New Marine Corps Order Officially Bans Revenge Porn, Race Supremacism

White nationalist demonstrators use shields as they clash with counter demonstrators at the entrance to Lee Park in Charlottesville, Va., Saturday, Aug. 12, 2017.  (AP Photo/Steve Helber)
White nationalist demonstrators use shields as they clash with counter demonstrators at the entrance to Lee Park in Charlottesville, Va., Saturday, Aug. 12, 2017. (AP Photo/Steve Helber)

After Marines in the last two years have been caught marching in a deadly white supremacist rally and distributing nude photos of their female colleagues online, leaders are cracking down on some of the unsavory behavior in the ranks with a new service-wide order.

Marine officials have updated and consolidated several orders -- some of which hadn't been touched in more than a decade -- to define clearly the activities and conduct that are prohibited while serving in the Corps.

The new order tightens accountability and specifies some of the behavior that could leave Marines on the fast track to separation. That includes hazing, abuse, retaliation, wrongful distribution of intimate images, and participation in certain protests, to include race supremacist activity.

Service leaders put out a memo earlier this month addressing frequently asked questions about the updated policy.

The move follows a a pair of high-profile scandals for the Marine Corps. Last year, hundreds of Marines were investigated after independent journalist Thomas Brennan reported they were sharing nude photos of their colleagues without permission within a Facebook group called Marines United. And just this month, a Marine was separated after participating in last year's deadly "Unite the Right" rally in Charlottesville, Virginia.

"As a result of both Marines United and Charlottesville, we included the additional categories of wrongful distribution or broadcasting of an intimate image and dissident and protest activity (including supremacist activity) to ensure Marine Corps policy was clear on these destructive behaviors," said Yvonne Carlock, a spokeswoman for Marine Corps Manpower and Reserve Affairs.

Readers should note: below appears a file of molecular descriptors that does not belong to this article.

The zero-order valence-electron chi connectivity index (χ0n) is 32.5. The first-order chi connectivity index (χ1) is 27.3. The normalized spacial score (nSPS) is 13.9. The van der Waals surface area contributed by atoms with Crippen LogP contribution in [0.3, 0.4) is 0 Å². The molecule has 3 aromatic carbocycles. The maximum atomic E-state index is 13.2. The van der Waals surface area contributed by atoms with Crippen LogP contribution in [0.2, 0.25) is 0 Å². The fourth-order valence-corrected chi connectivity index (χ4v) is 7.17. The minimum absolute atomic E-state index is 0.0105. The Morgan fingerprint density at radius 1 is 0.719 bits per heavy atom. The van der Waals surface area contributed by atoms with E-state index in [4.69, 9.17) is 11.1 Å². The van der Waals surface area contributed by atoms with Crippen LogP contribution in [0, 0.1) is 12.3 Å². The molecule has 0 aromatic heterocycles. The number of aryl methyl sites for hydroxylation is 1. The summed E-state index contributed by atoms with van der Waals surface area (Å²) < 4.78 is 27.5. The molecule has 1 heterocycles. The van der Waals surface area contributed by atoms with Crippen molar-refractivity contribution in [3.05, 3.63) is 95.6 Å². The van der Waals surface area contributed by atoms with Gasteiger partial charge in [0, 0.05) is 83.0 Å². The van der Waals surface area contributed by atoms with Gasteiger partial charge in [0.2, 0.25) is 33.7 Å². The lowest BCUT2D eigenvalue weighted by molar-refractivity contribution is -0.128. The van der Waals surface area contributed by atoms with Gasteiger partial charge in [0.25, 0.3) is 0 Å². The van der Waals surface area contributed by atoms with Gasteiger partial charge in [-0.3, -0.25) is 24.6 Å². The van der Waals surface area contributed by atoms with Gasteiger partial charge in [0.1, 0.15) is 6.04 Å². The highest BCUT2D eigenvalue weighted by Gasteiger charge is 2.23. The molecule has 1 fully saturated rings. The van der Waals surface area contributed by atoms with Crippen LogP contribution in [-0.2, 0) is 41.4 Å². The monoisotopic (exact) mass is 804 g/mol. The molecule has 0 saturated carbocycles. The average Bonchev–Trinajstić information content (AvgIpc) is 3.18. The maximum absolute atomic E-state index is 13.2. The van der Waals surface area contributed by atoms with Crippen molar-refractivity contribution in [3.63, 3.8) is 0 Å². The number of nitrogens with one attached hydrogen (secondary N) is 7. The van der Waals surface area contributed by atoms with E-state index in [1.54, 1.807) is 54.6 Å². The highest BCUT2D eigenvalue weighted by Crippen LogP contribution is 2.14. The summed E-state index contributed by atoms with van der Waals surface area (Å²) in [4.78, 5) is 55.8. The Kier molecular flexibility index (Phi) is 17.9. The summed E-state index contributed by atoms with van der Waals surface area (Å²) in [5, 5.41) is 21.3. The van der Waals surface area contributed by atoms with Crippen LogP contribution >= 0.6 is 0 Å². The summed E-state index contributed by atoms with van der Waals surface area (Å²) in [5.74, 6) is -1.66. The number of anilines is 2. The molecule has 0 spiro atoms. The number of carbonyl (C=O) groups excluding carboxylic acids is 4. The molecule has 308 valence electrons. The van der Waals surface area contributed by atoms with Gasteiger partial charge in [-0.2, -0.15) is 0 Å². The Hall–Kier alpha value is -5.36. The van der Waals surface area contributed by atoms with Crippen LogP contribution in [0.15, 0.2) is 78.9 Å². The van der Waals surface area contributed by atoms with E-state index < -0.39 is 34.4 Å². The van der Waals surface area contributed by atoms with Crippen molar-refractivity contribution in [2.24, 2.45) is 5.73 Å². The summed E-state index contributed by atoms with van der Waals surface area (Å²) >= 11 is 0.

Those types of behaviors erode the trust and cohesion essential to the Marine Corps team and are incompatible with the service's core values, added Maj. Craig Thomas, also with Manpower and Reserve Affairs.

And it's not just those committing inappropriate acts that will be held accountable. Anyone who looks the other way or fails to follow up on reports of bad behavior could be punished too.

"This order also clearly articulates all Marines and sailors who see or hear about these behaviors and do nothing about them are condoning such conduct," Thomas told Military.com. "Leaders who condone prohibited activities and conduct will be held accountable for their actions and/or inactions."

The Marine Corps' consolidated order follows a Defense Department-wide directive to address harassment and bullying across the military. Defense Secretary Jim Mattis recently put out a message to the entire force calling on service members to be more disciplined.

The U.S. military must have better unit and individual discipline than the enemy, he wrote. And leaders need to better coach those making mistakes, he added.

"Enforcing standards is a critical component of making our force more lethal," Mattis said in the message. "Our leaders must uphold proven standards. They should know the difference between a mistake and a lack of discipline. ... We must not tolerate or ignore lapses in discipline, for our enemies will benefit if we do not correct and appropriately punish substandard conduct."

Aside from boosting accountability, the Marine Corps order also improves support for victims and addresses training and education for all Marines, Carlock said. That includes instruction for commanders who must investigate reports of wrongdoing.

"The order reaffirms the Marine Corps' commitment to maintaining a culture of dignity, respect, and trust in which all members of the organization are afforded equal opportunity to achieve their full potential based solely upon individual merit, fitness, intellect and ability," Carlock said.

The order lays out the ways by which Marines can report prohibited activities, including avenues that allow them to remain anonymous.

The new policy could also have the added benefit of lightening Marines' annual training loads, since it consolidates several topics that used to require their own instructional units. It's not immediately clear how much time will be saved through the streamlined approach since formal training is still in the early stages of development, Carlock said. But, she added, it stands to reason that "there will be some efficiencies gained."

-- Gina Harkins can be reached at gina.harkins@military.com. Follow her on Twitter at @ginaaharkins.

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